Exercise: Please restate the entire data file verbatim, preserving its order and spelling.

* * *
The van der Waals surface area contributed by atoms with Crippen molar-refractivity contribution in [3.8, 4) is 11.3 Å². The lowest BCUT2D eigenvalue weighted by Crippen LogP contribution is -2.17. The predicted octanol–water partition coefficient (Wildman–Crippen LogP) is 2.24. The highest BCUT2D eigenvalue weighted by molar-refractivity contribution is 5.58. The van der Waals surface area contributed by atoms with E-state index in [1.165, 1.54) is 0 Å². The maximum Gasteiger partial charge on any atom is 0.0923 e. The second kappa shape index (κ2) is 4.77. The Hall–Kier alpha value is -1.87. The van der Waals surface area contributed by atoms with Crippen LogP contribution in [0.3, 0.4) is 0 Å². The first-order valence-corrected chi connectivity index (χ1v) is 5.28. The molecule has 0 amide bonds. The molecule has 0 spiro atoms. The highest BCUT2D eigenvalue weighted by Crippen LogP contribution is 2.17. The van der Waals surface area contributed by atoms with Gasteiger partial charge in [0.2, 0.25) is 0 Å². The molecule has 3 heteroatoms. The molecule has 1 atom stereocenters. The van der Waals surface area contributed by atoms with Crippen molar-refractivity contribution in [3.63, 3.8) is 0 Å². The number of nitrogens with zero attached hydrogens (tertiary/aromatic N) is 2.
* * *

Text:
The van der Waals surface area contributed by atoms with Crippen molar-refractivity contribution in [3.8, 4) is 11.3 Å². The lowest BCUT2D eigenvalue weighted by Crippen LogP contribution is -2.17. The predicted octanol–water partition coefficient (Wildman–Crippen LogP) is 2.24. The highest BCUT2D eigenvalue weighted by molar-refractivity contribution is 5.58. The van der Waals surface area contributed by atoms with E-state index in [1.165, 1.54) is 0 Å². The maximum Gasteiger partial charge on any atom is 0.0923 e. The second kappa shape index (κ2) is 4.77. The Hall–Kier alpha value is -1.87. The van der Waals surface area contributed by atoms with Crippen LogP contribution in [0.3, 0.4) is 0 Å². The first-order valence-corrected chi connectivity index (χ1v) is 5.28. The molecule has 0 amide bonds. The molecule has 0 spiro atoms. The highest BCUT2D eigenvalue weighted by Crippen LogP contribution is 2.17. The van der Waals surface area contributed by atoms with Gasteiger partial charge in [0.2, 0.25) is 0 Å². The molecule has 3 heteroatoms. The molecule has 1 atom stereocenters. The van der Waals surface area contributed by atoms with Crippen molar-refractivity contribution in [3.63, 3.8) is 0 Å². The number of nitrogens with zero attached hydrogens (tertiary/aromatic N) is 2.